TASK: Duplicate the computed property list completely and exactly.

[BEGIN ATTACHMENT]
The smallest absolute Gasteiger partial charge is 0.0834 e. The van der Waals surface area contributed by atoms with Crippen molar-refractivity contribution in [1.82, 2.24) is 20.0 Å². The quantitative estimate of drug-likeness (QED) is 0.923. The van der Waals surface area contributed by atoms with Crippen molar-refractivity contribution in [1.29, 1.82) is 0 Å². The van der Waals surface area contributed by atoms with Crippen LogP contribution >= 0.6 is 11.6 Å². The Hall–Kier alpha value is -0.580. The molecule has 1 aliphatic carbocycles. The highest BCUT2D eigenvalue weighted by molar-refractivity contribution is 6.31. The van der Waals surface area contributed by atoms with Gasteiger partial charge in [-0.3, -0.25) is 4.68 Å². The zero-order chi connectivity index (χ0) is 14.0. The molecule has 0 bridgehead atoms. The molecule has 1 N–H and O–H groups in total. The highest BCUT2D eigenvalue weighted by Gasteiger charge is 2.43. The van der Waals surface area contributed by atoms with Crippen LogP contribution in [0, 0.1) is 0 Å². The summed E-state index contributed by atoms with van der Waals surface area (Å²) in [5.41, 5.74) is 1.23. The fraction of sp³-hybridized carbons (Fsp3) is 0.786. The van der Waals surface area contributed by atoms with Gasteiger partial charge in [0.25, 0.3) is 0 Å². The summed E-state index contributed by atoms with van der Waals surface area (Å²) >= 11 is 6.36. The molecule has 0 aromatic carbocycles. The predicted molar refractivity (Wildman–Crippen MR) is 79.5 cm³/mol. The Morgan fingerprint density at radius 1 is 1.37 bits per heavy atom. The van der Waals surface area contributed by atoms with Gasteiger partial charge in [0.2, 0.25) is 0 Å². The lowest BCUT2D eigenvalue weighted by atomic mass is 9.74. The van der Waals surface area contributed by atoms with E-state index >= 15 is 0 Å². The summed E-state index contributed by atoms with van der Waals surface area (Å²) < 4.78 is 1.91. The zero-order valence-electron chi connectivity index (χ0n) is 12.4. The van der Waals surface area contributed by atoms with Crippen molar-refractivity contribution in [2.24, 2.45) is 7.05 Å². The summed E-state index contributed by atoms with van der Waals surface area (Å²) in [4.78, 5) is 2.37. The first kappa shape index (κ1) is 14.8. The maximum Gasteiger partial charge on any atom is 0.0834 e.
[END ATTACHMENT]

The smallest absolute Gasteiger partial charge is 0.0834 e. The van der Waals surface area contributed by atoms with Crippen molar-refractivity contribution in [1.82, 2.24) is 20.0 Å². The quantitative estimate of drug-likeness (QED) is 0.923. The van der Waals surface area contributed by atoms with Crippen molar-refractivity contribution in [1.29, 1.82) is 0 Å². The van der Waals surface area contributed by atoms with Crippen LogP contribution >= 0.6 is 11.6 Å². The Hall–Kier alpha value is -0.580. The molecule has 1 aliphatic carbocycles. The highest BCUT2D eigenvalue weighted by molar-refractivity contribution is 6.31. The van der Waals surface area contributed by atoms with Gasteiger partial charge in [-0.3, -0.25) is 4.68 Å². The zero-order chi connectivity index (χ0) is 14.0. The molecule has 0 bridgehead atoms. The molecule has 1 N–H and O–H groups in total. The highest BCUT2D eigenvalue weighted by Gasteiger charge is 2.43. The van der Waals surface area contributed by atoms with Crippen LogP contribution in [0, 0.1) is 0 Å². The summed E-state index contributed by atoms with van der Waals surface area (Å²) in [5.41, 5.74) is 1.23. The fraction of sp³-hybridized carbons (Fsp3) is 0.786. The van der Waals surface area contributed by atoms with Gasteiger partial charge in [0.25, 0.3) is 0 Å². The summed E-state index contributed by atoms with van der Waals surface area (Å²) >= 11 is 6.36. The molecule has 0 aromatic carbocycles. The predicted molar refractivity (Wildman–Crippen MR) is 79.5 cm³/mol. The Morgan fingerprint density at radius 1 is 1.37 bits per heavy atom. The van der Waals surface area contributed by atoms with Gasteiger partial charge in [0.2, 0.25) is 0 Å². The lowest BCUT2D eigenvalue weighted by atomic mass is 9.74. The van der Waals surface area contributed by atoms with E-state index >= 15 is 0 Å². The summed E-state index contributed by atoms with van der Waals surface area (Å²) < 4.78 is 1.91. The zero-order valence-electron chi connectivity index (χ0n) is 12.4. The van der Waals surface area contributed by atoms with Crippen molar-refractivity contribution in [2.24, 2.45) is 7.05 Å². The summed E-state index contributed by atoms with van der Waals surface area (Å²) in [4.78, 5) is 2.37. The first kappa shape index (κ1) is 14.8. The maximum Gasteiger partial charge on any atom is 0.0834 e.